Beyond that, it's a tremendous stress reliever. Allowing yourself to really focus on the intricacies of the model takes your attention away from any other problems in your life, giving you the chance to set your worries aside for a few hours at a time.

While building the miniatures is fun and relaxing, the benefits don't stop there. Once you're finished, you'll have an attractive conversation starter that you can display in your home or office. It can offer a creative rush similar to showing off your own artwork — and some models truly are works of art.

You'll also learn about the subject as you build it. Many of the model engines on this list actually run, giving you first-hand experience in the inner workings of a motor. That's something that could potentially pay off big down the road, especially if it spurs interest in doing your own auto work.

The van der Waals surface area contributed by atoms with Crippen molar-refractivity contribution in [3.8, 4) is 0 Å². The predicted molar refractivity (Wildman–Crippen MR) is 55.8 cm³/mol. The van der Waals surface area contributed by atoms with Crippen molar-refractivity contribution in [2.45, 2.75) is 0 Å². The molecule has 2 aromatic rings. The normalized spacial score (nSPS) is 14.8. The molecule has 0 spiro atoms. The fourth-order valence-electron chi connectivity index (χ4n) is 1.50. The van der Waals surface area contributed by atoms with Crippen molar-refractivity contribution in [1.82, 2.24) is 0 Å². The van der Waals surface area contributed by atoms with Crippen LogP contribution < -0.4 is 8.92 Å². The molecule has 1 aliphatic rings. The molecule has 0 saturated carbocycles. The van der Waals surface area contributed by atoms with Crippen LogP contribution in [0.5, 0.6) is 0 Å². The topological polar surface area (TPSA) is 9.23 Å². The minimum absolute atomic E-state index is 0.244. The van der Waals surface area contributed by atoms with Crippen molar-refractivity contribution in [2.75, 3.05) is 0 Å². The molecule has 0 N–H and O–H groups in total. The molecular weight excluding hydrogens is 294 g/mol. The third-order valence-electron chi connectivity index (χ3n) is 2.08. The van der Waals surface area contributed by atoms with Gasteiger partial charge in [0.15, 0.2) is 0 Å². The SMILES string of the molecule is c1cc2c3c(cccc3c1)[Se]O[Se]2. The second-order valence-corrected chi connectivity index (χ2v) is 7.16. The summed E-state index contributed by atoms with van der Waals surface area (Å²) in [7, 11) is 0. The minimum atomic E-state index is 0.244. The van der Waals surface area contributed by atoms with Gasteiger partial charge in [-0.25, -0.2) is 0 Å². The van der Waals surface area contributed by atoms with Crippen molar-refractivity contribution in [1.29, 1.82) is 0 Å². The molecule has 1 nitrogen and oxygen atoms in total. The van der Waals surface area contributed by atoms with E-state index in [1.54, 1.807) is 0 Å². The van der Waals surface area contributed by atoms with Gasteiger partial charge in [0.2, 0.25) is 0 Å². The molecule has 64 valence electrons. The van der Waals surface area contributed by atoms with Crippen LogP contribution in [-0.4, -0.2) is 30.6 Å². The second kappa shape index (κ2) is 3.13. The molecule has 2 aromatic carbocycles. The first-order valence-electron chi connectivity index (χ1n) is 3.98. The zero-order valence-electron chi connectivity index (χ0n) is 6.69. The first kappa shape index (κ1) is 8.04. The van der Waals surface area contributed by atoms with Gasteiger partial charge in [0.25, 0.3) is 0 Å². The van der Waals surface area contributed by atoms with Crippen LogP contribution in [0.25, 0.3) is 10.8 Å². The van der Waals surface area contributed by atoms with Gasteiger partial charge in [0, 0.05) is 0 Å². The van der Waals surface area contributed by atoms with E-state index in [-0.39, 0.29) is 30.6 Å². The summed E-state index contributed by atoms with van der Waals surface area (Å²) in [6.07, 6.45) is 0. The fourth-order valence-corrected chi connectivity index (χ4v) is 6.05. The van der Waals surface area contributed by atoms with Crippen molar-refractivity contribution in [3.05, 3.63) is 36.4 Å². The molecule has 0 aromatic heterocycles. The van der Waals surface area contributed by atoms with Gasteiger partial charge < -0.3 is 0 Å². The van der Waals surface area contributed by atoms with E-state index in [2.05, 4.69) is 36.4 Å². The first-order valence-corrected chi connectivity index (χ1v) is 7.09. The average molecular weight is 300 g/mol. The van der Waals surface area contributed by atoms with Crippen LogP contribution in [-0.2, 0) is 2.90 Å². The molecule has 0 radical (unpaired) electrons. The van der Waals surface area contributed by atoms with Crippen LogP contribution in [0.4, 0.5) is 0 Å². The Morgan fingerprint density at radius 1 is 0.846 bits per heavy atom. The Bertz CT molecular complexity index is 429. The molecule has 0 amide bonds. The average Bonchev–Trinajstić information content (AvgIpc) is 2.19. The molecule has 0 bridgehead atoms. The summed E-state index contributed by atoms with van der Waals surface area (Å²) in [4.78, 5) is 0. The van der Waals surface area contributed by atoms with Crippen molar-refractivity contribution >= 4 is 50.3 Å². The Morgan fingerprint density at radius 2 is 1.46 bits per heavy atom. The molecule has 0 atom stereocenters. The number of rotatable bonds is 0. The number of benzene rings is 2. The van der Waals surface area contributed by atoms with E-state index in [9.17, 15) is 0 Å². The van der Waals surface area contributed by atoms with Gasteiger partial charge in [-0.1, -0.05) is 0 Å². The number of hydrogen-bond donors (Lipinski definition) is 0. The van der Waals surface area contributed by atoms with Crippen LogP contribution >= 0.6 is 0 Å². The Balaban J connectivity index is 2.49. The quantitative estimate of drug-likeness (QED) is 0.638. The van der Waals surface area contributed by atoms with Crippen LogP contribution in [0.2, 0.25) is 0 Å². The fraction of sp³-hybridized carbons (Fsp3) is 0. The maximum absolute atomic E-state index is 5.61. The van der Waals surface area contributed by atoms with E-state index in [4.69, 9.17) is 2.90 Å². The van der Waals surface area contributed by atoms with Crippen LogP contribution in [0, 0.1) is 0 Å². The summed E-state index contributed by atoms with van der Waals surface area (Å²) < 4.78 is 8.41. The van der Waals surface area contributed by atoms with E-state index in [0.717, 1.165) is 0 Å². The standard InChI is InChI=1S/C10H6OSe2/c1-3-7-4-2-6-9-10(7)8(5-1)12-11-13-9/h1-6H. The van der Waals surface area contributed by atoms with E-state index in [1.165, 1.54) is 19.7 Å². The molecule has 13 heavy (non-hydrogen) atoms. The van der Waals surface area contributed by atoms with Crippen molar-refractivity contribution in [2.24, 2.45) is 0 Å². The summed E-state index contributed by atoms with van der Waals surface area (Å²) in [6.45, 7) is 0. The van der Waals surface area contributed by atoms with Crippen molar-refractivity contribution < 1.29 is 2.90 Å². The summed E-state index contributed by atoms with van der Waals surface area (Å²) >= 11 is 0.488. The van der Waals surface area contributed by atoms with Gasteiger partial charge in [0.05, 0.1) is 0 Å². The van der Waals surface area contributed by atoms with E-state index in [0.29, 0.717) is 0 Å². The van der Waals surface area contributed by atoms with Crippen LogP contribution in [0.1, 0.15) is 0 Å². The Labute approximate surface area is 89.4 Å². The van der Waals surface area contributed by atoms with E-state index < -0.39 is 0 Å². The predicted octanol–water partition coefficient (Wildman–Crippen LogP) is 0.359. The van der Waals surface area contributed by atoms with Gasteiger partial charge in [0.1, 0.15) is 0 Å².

Tips For Getting The Most Out Of Your Model-Building Experience

While putting a model together can be extremely rewarding, it can also be frustrating — which is why you need to take every precaution to ensure that your experience is a fulfilling one.

The whole point of the hobby is to eliminate stress and take your mind off of your job, so don't let this replace one tension with another.

First off, designate an area in which to work and protect it with your life. If you're sharing space with someone else's stuff, or if you're constantly being interrupted, you'll find it hard to focus, and that's when you break something (and that's when the cursing starts!). Keep the area quiet and serene, and maybe even set the mood with peaceful music and aromatherapy.